In the Newseum

Ray Crippen, whose enormous shoes I doubt I’ll ever be able to fill, passes along some intriguing e-mails once in a while. He has been a tremendous help in helping me coordinate this year’s Annual Report – the special four-section supplement that will appear in Saturday’s newspaper – and has generated a substantial number of both story ideas and helpful tidbits of information.

On Monday afternoon, Ray sent me a particularly interesting anecdote. Actually, it didn’t originate from Ray, per se, but instead came from Chris Fennewald, who Ray identified as a former Daily Globe farm editor. Now an editor with Missouri Farm Bureau Publications in Jefferson City, Mo., Fennewald wrote Ray about a highlight of a Washington, D.C., trip he recently enjoyed. 

During his visit, Fennewald went to the Newseum, essentially a museum for news media that opened in the nation’s capital in 2008. (I went to the previous Newseum, in a Virginia suburb of D.C., in 2000, and was absolutely blown away.) Fennewald told Ray the museum was "great," and added that he was "constantly looking for any reference to the Worthington Daily Globe." Front pages, quotations and headlines from newspapers around the U.S. and world are located throughout the museum, and considering the size of the place, one would have do an painstaking search to catch every single one of each.

Fennewald, though, did manage to have a Daily Globe citing – in a somewhat unexpected (and certainly humorous) place.

"Well, I found something in the most unlikely place," Fennewald wrote. "In the men’s room on the 2nd floor right above the men’s urinal on a wall tile was printed this headline: Man Shot in Back, Head Found in Street, Worthington Daily Globe, December 12, 1984.

"It was a very unexpected place to find mention of the Globe and the headline selected was priceless. I busted a gut laughing. Luckily, no one else was in the restroom at the time."

Needless to say, I was appreciative of Ray’s e-mail, not to mention curious about the story behind the headline. I shared Fennewald’s correspondence with the newsroom this morning and they, too, wanted to know more. So, I went down the Globe basement and found the bound volume that contained our edition from Dec. 12, 1984. Features Editor Beth Rickers stood beside me, looking at each page intently as I continued to flip through that day’s paper.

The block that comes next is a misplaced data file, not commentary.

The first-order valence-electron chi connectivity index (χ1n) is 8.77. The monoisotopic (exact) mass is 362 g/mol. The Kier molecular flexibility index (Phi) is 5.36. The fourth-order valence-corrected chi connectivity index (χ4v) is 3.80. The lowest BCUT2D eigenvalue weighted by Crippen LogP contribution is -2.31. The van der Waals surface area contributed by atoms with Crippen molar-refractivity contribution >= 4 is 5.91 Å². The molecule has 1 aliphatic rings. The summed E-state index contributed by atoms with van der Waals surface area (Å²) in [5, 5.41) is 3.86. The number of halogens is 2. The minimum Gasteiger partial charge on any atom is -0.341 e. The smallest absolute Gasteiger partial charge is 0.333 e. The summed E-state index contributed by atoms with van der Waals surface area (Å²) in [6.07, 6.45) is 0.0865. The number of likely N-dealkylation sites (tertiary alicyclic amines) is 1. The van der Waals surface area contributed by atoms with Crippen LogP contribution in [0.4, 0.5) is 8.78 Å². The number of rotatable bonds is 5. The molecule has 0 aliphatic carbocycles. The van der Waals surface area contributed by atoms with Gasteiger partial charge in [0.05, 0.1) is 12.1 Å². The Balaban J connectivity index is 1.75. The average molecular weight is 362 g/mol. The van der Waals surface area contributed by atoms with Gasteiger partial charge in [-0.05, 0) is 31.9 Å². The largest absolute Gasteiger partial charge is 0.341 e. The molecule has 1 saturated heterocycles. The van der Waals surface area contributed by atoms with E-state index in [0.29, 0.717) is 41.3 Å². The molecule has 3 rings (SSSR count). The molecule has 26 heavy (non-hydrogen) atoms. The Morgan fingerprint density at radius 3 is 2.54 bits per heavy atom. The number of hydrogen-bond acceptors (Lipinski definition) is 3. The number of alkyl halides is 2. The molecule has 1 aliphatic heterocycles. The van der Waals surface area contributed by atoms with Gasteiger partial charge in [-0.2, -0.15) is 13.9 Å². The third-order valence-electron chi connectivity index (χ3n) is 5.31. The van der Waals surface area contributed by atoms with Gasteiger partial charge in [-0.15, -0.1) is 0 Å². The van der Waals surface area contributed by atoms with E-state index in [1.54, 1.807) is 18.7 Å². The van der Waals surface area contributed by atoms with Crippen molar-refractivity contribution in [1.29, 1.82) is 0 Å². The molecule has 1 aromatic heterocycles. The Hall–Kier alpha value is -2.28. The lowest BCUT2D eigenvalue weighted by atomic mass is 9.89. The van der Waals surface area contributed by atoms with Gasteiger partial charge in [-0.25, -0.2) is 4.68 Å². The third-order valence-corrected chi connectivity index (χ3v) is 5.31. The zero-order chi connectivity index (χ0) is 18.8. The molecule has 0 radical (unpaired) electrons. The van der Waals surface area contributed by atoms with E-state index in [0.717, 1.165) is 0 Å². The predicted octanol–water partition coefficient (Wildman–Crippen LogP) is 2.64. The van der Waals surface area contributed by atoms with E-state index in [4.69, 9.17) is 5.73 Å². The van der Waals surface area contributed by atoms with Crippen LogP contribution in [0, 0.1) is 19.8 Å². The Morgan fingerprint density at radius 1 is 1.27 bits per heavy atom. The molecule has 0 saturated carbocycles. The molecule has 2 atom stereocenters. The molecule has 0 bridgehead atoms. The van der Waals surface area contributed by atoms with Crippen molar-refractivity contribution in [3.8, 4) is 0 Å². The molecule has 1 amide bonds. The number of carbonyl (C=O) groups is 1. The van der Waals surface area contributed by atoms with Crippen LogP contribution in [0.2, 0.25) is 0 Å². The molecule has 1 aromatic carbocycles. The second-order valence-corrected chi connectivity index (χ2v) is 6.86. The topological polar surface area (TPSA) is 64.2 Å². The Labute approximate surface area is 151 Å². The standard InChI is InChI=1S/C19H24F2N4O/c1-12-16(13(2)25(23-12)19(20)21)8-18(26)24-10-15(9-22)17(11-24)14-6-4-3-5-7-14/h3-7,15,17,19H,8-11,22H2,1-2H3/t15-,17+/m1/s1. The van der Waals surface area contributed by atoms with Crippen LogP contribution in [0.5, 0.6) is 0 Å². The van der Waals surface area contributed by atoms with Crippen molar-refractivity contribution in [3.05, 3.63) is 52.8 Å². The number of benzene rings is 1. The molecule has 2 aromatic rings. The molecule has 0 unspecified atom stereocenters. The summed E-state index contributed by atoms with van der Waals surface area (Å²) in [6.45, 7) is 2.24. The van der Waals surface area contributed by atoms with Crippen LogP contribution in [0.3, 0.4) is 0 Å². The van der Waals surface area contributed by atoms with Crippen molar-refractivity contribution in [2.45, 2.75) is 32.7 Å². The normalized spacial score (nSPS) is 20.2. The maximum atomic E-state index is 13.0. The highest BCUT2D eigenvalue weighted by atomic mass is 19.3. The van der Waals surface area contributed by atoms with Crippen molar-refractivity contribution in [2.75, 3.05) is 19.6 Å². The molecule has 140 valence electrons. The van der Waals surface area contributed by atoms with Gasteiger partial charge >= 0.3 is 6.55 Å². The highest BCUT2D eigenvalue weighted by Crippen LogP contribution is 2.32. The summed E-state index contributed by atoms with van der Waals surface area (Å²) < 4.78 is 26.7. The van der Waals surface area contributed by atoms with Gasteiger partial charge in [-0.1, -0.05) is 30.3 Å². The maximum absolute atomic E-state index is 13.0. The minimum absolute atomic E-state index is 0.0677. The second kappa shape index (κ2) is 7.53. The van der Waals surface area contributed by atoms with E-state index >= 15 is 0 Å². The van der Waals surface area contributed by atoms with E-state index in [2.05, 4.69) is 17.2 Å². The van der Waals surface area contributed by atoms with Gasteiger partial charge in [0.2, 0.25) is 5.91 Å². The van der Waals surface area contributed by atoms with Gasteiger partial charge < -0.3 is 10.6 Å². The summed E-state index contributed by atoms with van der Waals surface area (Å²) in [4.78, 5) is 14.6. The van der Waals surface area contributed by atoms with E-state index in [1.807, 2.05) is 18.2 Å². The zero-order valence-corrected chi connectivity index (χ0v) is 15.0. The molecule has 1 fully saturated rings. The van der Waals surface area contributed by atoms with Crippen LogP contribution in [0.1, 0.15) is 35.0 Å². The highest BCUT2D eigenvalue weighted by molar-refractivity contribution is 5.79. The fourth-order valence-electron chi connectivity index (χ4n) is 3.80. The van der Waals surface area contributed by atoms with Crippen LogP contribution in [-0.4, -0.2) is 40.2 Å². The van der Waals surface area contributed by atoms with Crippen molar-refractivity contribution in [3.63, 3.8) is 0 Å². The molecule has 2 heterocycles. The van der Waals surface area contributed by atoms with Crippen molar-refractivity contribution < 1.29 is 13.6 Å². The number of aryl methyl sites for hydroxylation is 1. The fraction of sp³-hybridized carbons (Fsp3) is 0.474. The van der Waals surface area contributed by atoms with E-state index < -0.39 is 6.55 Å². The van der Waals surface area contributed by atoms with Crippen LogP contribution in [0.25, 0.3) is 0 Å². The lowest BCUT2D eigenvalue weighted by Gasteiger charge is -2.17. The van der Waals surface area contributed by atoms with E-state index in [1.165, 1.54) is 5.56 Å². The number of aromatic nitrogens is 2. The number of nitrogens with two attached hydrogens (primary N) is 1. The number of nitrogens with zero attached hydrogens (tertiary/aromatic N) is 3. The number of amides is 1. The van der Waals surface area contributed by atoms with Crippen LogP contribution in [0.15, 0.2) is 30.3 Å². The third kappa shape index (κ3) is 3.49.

And we came up – disappointingly – empty.

I would be surprised if Fennewald (though I don’t know him) had the date of the headline incorrect, as I imagine he wrote it down on the spot so he could pass it along to his Worthington connection. Could the Newseum be in error? Could folks have somehow placed the wrong date with the purported headline, or – worse - the wrong newspaper?

I called the Newseum late this afternoon, hopeful that I could convince a male staffer to visit the restroom and verify the information that Fennewald had passed along. But I was too late – offices had apparently already closed for the day. I will probably try again this week.

Then, I went to the Internet. I did a search using the words "newseum worthington daily globe" and found a link to a Toronto Star article that appeared April 10, 2008, just a day before the new Newseum’s opening. At the end of the story, sure enough, is the following:

" …Bloopers culled from the pages of the Columbia Journalism Review are engraved on the washroom walls, finding a place of pride for the anonymous Worthington, Minn., Daily Globe editor who almost 24 years ago penned this headline: "Man Shot In Back, Head Found In Street." He is forever immortalized above the urinal in the men’s restroom on the ground floor."

Our newsroom wants to know more. Members of Worthington’s Noon Kiwanis group, of which I am president, want to know more. Maybe others out there are just a tad curious. Does anyone have any recollection of this headline, and what the story may have been about?

In the meantime, I will be ever-hopeful that none of my headlines are deemed worthy of placing on a rest room wall for eternity.

 

One thought on “In the Newseum

  1. I don’t recall the ‘head’line, but I do recall a poorly written headline of similar vintage. Two boys shot their abusive father do death somewhere, the Daily Globe headline read: “Don’t Like your Dad? Do what these Boys Did”. Let’s just say there were a few letters to Ray about that one.

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